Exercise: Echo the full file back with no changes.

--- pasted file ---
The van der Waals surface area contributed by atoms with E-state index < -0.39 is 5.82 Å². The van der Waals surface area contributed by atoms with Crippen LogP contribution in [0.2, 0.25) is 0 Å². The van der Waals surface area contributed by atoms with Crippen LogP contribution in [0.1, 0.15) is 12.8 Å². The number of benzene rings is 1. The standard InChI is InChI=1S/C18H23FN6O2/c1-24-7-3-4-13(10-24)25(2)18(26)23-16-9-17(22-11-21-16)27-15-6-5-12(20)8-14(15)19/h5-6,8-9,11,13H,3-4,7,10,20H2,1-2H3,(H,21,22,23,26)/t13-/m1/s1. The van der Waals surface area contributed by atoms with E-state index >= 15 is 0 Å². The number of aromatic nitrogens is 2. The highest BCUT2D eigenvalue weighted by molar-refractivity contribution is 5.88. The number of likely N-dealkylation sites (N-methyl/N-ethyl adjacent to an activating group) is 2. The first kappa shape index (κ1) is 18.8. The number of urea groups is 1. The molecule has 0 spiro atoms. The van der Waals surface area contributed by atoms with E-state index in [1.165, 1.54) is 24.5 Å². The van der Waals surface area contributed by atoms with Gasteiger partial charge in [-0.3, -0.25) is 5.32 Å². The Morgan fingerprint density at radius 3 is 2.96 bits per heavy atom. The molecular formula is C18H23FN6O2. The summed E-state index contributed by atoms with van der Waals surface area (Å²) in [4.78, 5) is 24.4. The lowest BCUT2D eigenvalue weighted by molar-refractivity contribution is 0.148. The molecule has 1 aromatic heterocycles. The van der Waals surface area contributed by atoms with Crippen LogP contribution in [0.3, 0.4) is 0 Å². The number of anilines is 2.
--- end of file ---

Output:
The van der Waals surface area contributed by atoms with E-state index < -0.39 is 5.82 Å². The van der Waals surface area contributed by atoms with Crippen LogP contribution in [0.2, 0.25) is 0 Å². The van der Waals surface area contributed by atoms with Crippen LogP contribution in [0.1, 0.15) is 12.8 Å². The number of benzene rings is 1. The standard InChI is InChI=1S/C18H23FN6O2/c1-24-7-3-4-13(10-24)25(2)18(26)23-16-9-17(22-11-21-16)27-15-6-5-12(20)8-14(15)19/h5-6,8-9,11,13H,3-4,7,10,20H2,1-2H3,(H,21,22,23,26)/t13-/m1/s1. The van der Waals surface area contributed by atoms with E-state index >= 15 is 0 Å². The number of aromatic nitrogens is 2. The highest BCUT2D eigenvalue weighted by molar-refractivity contribution is 5.88. The number of likely N-dealkylation sites (N-methyl/N-ethyl adjacent to an activating group) is 2. The first kappa shape index (κ1) is 18.8. The number of urea groups is 1. The molecule has 0 spiro atoms. The van der Waals surface area contributed by atoms with E-state index in [1.165, 1.54) is 24.5 Å². The van der Waals surface area contributed by atoms with Gasteiger partial charge in [-0.3, -0.25) is 5.32 Å². The Morgan fingerprint density at radius 3 is 2.96 bits per heavy atom. The molecular formula is C18H23FN6O2. The summed E-state index contributed by atoms with van der Waals surface area (Å²) in [4.78, 5) is 24.4. The lowest BCUT2D eigenvalue weighted by molar-refractivity contribution is 0.148. The molecule has 1 aromatic heterocycles. The van der Waals surface area contributed by atoms with Crippen LogP contribution in [0.3, 0.4) is 0 Å². The number of anilines is 2.